In the end, I overcame this challenge by contrasting the industry statements with comments provided by issue experts, government documents and community members.
In the article, when the swine industry said that the biogas venture would be a boon to the community, I countered with a plethora of statements and statistics contradicting those claims. When Smithfield said that the spraying of hog waste on fields is regulated, I countered with previous promises the industry made to move to “environmentally superior technology” and systems.
One portion of the article featured an almost cartoonish back and forth between the North Carolina Department of Environmental Quality and Align RNG, the joint venture between Smithfield Foods and Dominion Energy that was building the biogas facilities, regarding their air quality permits. The DEQ would ask Smithfield for more information on their biogas farm locations; Smithfield would say no. The DEQ would demand; Smithfield would say no. All these letters were publicly available as a part of the DEQ’s permitting process.
The experience of shedding light on an underreported issue and parsing out the various points of corruption and complexity was an adventure. I also learned many lessons along the way.
Working on this article taught me how to effectively bring more creative long-form writing into a journalistic piece, a skill that I’ve since used to develop numerous feature-length articles.
It also taught me the power of multiple angles and interviews. I didn’t just interview two or three experts for this piece, but five or six individuals representing all sides of the issue.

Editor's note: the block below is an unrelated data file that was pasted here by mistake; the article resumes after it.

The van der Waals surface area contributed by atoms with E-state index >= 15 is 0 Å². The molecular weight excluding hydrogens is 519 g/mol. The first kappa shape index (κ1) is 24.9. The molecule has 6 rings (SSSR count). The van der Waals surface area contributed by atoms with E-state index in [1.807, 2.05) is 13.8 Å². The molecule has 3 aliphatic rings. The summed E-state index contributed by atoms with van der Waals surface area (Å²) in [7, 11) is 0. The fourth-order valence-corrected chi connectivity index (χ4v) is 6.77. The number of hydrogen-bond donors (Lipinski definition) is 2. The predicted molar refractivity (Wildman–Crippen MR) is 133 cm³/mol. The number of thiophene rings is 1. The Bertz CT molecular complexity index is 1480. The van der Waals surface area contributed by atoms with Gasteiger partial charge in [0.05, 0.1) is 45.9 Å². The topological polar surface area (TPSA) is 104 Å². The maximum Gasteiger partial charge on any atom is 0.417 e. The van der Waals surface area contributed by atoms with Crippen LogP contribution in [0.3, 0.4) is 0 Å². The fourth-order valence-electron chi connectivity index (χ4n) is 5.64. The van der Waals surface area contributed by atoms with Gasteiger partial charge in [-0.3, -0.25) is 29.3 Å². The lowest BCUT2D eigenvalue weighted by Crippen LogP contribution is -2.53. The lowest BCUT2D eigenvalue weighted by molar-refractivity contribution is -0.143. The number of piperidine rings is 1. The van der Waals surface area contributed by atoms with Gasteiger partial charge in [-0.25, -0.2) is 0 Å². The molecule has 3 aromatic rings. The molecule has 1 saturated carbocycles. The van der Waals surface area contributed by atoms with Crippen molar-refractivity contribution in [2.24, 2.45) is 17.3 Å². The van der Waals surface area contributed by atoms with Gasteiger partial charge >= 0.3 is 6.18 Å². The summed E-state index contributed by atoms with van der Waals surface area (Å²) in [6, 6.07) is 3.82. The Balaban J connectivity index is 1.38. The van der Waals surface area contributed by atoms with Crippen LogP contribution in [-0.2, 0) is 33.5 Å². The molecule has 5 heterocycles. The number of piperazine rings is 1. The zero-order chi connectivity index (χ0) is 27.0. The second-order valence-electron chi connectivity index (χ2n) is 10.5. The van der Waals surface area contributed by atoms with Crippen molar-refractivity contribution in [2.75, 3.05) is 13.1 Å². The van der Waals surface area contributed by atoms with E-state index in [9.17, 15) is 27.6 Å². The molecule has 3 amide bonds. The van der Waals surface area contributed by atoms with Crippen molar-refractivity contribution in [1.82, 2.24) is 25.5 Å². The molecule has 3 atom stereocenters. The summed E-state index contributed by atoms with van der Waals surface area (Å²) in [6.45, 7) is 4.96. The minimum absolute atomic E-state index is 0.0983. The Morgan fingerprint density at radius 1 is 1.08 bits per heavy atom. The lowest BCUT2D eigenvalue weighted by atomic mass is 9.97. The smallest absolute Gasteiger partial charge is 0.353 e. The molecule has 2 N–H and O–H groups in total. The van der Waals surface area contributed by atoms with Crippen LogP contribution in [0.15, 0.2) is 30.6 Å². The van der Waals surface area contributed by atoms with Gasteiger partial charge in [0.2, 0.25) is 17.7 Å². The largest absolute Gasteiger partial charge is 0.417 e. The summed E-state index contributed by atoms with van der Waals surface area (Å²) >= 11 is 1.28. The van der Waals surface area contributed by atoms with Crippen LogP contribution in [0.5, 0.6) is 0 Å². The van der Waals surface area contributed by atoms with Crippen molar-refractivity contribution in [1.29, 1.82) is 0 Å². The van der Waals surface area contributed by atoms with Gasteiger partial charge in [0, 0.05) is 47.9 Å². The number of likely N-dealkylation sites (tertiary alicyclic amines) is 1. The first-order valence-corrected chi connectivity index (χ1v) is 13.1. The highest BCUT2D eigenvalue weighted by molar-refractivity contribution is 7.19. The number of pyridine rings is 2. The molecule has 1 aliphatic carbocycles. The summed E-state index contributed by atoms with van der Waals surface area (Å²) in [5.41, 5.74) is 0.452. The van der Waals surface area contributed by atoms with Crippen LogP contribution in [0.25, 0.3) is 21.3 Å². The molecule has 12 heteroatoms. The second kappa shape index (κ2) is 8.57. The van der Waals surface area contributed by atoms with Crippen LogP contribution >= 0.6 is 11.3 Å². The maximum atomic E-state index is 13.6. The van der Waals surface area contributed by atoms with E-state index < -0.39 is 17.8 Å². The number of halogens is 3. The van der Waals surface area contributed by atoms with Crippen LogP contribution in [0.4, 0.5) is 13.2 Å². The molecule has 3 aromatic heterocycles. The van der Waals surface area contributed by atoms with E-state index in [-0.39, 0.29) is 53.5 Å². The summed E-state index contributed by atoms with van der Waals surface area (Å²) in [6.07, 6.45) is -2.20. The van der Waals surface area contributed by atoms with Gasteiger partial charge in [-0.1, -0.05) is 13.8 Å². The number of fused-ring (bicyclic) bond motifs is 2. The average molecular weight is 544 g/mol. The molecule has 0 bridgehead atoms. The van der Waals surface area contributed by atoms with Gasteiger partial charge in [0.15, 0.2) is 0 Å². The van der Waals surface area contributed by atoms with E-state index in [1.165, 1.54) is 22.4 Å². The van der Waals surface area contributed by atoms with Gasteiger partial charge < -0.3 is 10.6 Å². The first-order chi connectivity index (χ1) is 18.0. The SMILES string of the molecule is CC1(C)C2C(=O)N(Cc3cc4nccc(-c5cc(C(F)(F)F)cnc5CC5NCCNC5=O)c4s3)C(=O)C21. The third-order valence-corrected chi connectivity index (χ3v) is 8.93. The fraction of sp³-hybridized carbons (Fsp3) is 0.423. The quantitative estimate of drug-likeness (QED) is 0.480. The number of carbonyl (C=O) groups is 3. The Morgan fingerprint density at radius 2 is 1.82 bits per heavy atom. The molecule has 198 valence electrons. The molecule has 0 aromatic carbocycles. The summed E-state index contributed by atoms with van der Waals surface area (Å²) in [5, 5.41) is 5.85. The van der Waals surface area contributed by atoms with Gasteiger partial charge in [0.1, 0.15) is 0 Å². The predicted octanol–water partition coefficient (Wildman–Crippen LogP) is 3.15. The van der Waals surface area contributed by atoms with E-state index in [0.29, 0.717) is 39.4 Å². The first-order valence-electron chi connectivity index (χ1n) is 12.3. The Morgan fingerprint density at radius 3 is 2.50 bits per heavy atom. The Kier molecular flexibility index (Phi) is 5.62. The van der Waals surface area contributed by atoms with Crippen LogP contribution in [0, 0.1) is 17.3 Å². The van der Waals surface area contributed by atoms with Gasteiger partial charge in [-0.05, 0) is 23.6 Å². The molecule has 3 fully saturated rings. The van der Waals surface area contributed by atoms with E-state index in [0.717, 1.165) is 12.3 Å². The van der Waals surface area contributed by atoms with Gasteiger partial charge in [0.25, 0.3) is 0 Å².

I also learned just how aligned different stakeholders often are on environmental justice issues — and that a good article would not and could not reduce these complex issues to a “he said, she said” argument. It is that nuance that I now attempt to bring into my work.
Writing this article showed me the value of a collaborative
editorial process — an early edit, a check-in call, a follow-up
conversation, a second and third edit from other journalists.
Perhaps most significantly, writing this article showed me the value of a collaborative editorial process — an early edit, a check-in call, a follow-up conversation, a second and third edit from other journalists.
Being able to draw from the technical and literary expertise of a roomful of journalists helped strengthen the focus of the piece. Since then, I’ve attempted to replicate that back-and-forth — the mix of conversations, deep edits and top edits — in all my newsroom interactions.
Outside of the newsroom, I have had the pleasure of seeing my article get educational traction. Several faculty members at Duke have let me know they’ve included my article as mandatory reading in their syllabi. A faculty member at Appalachian State University also told me she had included it in her syllabus.
My first environmental journalism feature has become more of an educational tool than I ever thought possible, both for readers and for me.
Cameron Oglesby is a youth environmental justice organizer, oral historian, ecologist and student journalist working as an environmental justice reporter for Yale Climate Connections and Associate Editor for Earth in Color with bylines in The Nation, The Margin, Grist, Environmental Health News and Southerly and Scalawag Magazines.
* From the weekly news magazine SEJournal Online, Vol. 8, No. 10. Content from each new issue of SEJournal Online is available to the public via the SEJournal Online main page. Subscribe to the e-newsletter here. And see past issues of the SEJournal archived here.